We all know that Project Freedom was Norman Smith’s dream for achieving his independence. When he returned home from college living once again with his elderly parents, he felt his life was taking a step back rather than a step forward with a new life. He had successfully lived in New York at college with his roommate, and knew that he could accomplish anything he put his mind to if only given the supports he needed.
So, Norman along with Frieda Applegate started the Nottingham Recreation Center for the Physically Limited. They organized a day program and then began to think about the other needs such as housing. Long and short, Norman gathered community support with others, including myself, who had family members with a disability. Along the way, Jack Rafferty, the mayor of Hamilton heard about Norman’s efforts and over the early years provided meeting space for his program activities. Eventually Jack ran and won a single term in the New Jersey Legislature, and as part of that membership was able to get a single grant for $ 150,000 for Project Freedom. After several years of fundraising, bingos, and the like, it was this grant that really gave Project Freedom the ability to hire an architect and seriously talk about housing.
That effort became reality in 1990, when Project Freedom was able to win tax credits that year and ultimately build our first Project Freedom on Hutchinson Rd in Robbinsville. We tried to find land in Hamilton, however none was available at the time. We did finally build in Hamilton in 2000, when we purchased land from St. Anthony’s on Kuser Road.
Along the way, many people helped get Project Freedom where we are today, but it was that initial support from our Hamilton Angel, Jack Rafferty, that really got us going. In subsequent years, Jack would come to our yearly gala’s and helped with our ongoing fundraising. He was so proud when we were able to finally bring our housing to Hamilton, and build our 48 units there on Kuser Road.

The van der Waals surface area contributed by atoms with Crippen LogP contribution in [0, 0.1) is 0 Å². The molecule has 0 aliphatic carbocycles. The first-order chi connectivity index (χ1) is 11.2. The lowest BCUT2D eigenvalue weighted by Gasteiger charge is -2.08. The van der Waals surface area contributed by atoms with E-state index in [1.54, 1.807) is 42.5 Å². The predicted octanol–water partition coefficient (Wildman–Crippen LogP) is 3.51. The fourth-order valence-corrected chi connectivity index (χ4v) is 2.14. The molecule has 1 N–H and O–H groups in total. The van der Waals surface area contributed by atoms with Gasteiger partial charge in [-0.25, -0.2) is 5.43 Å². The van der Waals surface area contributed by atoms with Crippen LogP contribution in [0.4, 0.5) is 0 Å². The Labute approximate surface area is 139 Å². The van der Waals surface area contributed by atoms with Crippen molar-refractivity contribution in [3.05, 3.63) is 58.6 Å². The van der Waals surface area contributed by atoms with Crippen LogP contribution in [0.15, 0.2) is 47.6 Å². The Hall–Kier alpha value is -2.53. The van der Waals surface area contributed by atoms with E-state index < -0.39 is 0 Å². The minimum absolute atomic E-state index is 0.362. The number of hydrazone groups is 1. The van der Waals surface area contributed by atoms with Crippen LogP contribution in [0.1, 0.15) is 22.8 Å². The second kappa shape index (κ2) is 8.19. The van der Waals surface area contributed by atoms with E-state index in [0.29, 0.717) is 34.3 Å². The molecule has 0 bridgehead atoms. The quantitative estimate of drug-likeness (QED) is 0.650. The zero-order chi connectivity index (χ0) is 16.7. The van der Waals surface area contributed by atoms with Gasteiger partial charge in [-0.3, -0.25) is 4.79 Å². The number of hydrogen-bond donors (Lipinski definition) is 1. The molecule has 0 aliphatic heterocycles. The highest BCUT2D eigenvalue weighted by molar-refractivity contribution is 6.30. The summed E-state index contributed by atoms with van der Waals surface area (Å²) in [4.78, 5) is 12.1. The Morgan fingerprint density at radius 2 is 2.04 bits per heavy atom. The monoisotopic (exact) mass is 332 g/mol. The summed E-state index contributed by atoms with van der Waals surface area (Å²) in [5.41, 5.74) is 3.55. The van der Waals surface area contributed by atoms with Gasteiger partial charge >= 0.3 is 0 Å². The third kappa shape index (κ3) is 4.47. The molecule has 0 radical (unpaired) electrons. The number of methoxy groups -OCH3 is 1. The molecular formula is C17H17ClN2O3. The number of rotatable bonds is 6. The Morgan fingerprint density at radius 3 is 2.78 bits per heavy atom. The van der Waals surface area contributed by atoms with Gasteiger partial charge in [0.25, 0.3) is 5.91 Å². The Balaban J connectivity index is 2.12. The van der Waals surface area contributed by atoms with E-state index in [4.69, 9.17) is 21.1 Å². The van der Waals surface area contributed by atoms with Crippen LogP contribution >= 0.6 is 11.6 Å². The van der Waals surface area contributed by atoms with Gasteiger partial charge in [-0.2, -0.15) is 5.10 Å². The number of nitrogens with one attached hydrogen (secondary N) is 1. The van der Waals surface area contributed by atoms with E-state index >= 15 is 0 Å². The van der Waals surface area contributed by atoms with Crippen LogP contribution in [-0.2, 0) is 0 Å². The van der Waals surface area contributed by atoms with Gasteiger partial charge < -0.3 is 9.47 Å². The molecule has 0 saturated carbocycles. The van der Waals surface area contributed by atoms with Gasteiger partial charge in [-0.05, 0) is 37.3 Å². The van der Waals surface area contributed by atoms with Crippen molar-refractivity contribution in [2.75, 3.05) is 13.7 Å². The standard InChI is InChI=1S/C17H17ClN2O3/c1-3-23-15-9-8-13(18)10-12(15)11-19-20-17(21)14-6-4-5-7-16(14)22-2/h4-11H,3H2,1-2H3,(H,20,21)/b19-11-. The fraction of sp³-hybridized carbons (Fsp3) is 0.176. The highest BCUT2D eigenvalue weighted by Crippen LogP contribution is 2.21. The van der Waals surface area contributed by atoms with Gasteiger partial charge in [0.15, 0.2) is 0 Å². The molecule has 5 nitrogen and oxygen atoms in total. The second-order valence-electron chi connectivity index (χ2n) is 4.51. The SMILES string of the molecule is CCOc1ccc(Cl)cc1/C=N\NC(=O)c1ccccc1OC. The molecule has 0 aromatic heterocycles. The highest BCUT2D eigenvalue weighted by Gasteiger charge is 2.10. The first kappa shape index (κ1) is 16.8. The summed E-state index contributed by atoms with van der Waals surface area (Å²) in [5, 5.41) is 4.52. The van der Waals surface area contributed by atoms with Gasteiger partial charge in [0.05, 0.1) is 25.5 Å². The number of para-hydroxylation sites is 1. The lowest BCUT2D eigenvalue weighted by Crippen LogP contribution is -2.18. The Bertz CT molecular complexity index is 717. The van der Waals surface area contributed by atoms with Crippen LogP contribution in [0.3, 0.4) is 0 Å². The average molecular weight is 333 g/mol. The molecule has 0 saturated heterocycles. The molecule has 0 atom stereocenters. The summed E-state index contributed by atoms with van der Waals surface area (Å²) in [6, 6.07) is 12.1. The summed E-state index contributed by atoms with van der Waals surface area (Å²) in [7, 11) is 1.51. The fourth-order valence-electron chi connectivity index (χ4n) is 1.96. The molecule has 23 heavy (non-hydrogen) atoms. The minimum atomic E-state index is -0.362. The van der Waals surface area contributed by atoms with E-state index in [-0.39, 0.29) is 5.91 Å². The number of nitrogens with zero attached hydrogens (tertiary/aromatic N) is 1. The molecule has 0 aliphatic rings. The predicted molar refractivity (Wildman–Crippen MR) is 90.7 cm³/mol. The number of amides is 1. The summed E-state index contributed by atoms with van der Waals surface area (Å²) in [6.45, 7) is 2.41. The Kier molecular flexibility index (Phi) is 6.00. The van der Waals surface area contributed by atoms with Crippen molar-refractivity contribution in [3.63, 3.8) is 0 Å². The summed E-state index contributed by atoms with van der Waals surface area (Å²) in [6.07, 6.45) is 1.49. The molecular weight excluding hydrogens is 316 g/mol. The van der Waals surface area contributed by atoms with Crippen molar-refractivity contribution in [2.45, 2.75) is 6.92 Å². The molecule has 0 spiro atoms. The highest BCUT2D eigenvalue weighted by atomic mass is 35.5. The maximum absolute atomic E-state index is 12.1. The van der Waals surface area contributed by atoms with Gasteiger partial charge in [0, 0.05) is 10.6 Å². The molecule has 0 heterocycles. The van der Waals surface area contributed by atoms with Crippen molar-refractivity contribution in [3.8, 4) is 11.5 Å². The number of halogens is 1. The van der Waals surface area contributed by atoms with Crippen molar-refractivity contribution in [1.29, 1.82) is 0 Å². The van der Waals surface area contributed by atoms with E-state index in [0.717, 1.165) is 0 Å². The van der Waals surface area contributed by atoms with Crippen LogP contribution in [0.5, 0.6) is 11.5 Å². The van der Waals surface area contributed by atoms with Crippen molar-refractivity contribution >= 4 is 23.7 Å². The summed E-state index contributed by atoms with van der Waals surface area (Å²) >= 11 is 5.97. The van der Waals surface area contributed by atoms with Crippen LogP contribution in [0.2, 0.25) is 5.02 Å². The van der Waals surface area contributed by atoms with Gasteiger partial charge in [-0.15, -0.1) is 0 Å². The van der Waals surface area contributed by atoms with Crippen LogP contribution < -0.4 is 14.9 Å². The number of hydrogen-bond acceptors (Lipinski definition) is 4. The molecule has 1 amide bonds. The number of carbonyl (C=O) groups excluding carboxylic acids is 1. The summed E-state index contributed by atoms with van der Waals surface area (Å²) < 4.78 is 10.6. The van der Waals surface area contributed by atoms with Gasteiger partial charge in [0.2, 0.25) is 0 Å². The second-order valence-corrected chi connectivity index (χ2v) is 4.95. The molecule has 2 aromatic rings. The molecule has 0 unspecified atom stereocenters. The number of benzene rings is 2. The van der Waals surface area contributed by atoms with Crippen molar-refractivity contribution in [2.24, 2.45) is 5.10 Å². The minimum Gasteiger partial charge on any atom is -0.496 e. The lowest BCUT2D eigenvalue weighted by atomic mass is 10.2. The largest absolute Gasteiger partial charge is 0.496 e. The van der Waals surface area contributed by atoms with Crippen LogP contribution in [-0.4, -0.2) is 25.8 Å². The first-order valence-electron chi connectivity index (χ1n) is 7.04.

As Mayor of Hamilton Jack helped so many other non profits and community organizations in Hamilton. I know that he is personally responsible for the success of the Hamilton Y and all that they offer Hamilton consumers. Jack Rafferty will always be remembered as our Angel.
This month is the 37th anniversary of Project Freedom’s incorporation as an organization in New Jersey. It was our first serious step toward bringing an idea into concrete reality.
In the life of any organization, there are moments in time when an individual makes a big difference. Project Freedom has had many, but in those early years when the path to success was fraught with obstacles, one political person was truly Project Freedom’s first angel.
John K. “Jack” Rafferty was mayor of Hamilton Township when the “Project Freedom” concept was first conceived. By shear happenstance, I was invited to write for Jack’s unsuccessful run for governor, and as I have written many times, that brief opportunity gave me visibility and credibility to promote the idea of what Project Freedom became.